• Another, somewhat older post, is this one by Terry Freedman, who discusses good practice guidelines that fall into three categories (a) School-oriented use of cell phones; b) safety guidelines; c) etiquette. I think that it is crucial for any educator wanting to use mobiles to address all three of these. Too many schools ban phones because they don’t (want to) address one or more of these categories.
  • This post by KJA includes an interesting calculation of his students’ ages using a variable called cell phone years, as well as his opinion that

it makes more sense to find a way to bring these devices into the educational fold rather than stripping these students of one of the ways they communicate and recieve information effectively. These devices can be used for education; however, the companies that make the products have not had to dedicate attention to educational possibilities and teachers (myself included) have not spent enough time seriously considering these devices as an educational tool. It is my guess that when this happens the impact will be enormous.

Although many people blame these unavoidable problems on the technology of cell phones, I believe that it is actually an issue of respect. These issues will never be resolved until students begin to respect the boundaries of the classroom. As we live in a world that promotes instant gratification, we can never truly learn the rules of when and where it is okay to text our friends until we learn to value the art of face-to-face communication.

This is an interesting comment, in that it makes me wonder how he thinks about learning outside of the classroom, which is exactly what mobile wireless technologies like cell phones can amplify. However, I do agree with him that we focus too much on instant gratification today (current financial crisis, anyone?), and that f2f communication is still extremely important.

  • And then of course there is the video Mobile Phones, Mobile Minds, which is written about here by Steven Yuen. Also take a look at the comments, although I think the last part of the third comment sort of defeats the point of technology for learning: “I can see it now, “Class, will you please open your mobile website and click on 1863, today we will be studying the Gettysburg Address.”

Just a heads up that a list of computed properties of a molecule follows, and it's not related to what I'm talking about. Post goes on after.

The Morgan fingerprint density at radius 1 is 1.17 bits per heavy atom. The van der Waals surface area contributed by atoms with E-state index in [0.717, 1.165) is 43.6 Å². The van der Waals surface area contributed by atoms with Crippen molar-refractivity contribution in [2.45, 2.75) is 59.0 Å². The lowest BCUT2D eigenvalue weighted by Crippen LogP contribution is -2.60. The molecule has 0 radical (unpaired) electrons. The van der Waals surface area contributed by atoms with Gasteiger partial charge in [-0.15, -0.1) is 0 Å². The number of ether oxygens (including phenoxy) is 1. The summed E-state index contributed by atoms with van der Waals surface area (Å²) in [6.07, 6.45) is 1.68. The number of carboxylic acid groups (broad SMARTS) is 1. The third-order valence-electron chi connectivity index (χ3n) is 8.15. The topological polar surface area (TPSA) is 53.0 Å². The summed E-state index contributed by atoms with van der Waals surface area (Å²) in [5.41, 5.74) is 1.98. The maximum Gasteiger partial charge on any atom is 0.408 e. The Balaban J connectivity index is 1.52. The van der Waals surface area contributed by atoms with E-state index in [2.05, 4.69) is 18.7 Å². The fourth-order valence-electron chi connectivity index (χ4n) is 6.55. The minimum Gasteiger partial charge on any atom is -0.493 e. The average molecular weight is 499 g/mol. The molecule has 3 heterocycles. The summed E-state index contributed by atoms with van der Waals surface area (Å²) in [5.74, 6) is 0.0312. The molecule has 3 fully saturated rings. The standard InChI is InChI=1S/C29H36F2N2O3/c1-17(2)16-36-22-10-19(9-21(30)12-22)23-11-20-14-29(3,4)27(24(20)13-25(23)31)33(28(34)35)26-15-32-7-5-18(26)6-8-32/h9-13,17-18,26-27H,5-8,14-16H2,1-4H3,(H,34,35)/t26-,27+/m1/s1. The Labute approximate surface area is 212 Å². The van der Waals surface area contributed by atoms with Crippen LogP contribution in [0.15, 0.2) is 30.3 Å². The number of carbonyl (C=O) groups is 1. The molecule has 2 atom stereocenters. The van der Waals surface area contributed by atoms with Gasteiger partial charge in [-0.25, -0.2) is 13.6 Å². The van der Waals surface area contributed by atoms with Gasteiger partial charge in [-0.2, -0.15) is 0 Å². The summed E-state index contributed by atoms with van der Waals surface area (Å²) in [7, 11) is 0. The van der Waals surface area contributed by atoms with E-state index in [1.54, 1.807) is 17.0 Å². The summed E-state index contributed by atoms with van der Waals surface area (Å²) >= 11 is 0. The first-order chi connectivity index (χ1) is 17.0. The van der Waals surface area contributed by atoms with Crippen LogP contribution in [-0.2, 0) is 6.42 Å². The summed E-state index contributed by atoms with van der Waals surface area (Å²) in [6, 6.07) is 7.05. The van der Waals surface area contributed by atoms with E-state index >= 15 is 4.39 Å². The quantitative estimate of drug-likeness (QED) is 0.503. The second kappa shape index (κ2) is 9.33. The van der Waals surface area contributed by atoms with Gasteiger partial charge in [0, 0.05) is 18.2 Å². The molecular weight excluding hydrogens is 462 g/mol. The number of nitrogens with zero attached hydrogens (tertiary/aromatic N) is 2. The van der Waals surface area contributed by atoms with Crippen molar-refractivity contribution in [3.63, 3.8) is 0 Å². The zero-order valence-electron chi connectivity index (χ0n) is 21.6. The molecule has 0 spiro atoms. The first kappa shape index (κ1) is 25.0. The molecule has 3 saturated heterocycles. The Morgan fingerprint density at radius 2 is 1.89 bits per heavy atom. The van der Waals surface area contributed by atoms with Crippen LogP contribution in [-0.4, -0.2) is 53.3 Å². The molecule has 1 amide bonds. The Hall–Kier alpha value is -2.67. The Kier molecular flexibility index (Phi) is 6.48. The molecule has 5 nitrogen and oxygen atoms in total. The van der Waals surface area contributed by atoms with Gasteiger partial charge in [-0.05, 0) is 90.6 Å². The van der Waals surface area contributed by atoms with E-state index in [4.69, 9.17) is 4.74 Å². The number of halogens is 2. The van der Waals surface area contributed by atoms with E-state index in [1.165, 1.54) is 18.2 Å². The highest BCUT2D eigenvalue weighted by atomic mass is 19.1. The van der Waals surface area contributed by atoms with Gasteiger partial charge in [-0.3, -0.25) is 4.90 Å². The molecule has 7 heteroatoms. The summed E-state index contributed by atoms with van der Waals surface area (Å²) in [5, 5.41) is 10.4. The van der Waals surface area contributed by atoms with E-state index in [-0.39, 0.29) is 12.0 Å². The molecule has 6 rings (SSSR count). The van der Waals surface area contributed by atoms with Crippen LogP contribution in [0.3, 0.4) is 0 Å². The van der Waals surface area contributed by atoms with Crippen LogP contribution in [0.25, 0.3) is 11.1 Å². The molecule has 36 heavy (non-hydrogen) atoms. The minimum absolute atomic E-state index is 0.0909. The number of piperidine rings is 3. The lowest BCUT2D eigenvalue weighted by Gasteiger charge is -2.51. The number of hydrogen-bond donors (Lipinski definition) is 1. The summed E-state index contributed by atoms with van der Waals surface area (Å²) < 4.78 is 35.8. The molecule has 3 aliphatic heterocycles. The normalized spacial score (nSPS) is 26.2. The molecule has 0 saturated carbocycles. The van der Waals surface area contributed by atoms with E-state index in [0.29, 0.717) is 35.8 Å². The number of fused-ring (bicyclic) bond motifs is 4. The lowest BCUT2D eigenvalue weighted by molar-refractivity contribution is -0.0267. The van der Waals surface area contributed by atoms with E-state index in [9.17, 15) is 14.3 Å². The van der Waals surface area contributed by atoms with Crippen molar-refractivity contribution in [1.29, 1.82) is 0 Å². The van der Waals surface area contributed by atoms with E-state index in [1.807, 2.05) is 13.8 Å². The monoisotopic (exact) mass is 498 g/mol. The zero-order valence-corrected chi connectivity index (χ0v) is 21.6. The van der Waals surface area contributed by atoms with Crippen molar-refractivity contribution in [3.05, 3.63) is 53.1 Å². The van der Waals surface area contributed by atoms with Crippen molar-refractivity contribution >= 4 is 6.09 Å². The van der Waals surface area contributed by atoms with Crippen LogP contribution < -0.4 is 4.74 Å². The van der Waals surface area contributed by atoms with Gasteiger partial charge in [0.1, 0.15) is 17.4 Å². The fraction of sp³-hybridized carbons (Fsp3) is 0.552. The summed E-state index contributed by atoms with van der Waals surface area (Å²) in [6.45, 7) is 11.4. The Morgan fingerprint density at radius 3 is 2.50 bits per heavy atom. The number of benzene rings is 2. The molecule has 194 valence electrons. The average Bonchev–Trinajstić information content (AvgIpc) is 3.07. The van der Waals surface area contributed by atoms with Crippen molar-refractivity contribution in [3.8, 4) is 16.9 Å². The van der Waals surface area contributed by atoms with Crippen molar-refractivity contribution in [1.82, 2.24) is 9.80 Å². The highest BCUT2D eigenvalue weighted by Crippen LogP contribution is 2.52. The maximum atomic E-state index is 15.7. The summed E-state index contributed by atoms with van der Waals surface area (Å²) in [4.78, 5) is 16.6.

• To get some information about the teen’s point of view, see this CBS News article about the Nielsen survey on teens and cell phones. Cost is definitely an issue, although I wonder how many parents are paying for their children’s phones. Make sure to read the comments!!
  • From Taiwan comes this research about the use of mobile phones in social life:

It becomes a cognitive and affective embodiment (funny word in this context) of the social life itself. Say “radio” to someone of a certain age and I guarantee they will be able to describe in detail what their first radio looked like, why they listened to music with, where they were when . . . Say “45” to someone else and they’ll tell you what the record player looked like. My first computer? Oh, definitely. And, for kids, now, that cell phone, that place of intimacy and privacy, away from the surveillance of adults . . . a tiny taste of freedom.

Of course, this is only a handful of posts. I’m amazed at how much is being written about the use of mobiles in education today, which, I think, is a good thing…

Image Credit: “lake victoria solar pay phone”, from abaporu’s photostream,
http://www.flickr.com/photos/abaporu/532632943/

3rd WLE Mobile Learning Symposium: Mobile Learning Cultures across Education, Work and Leisure

WLE logo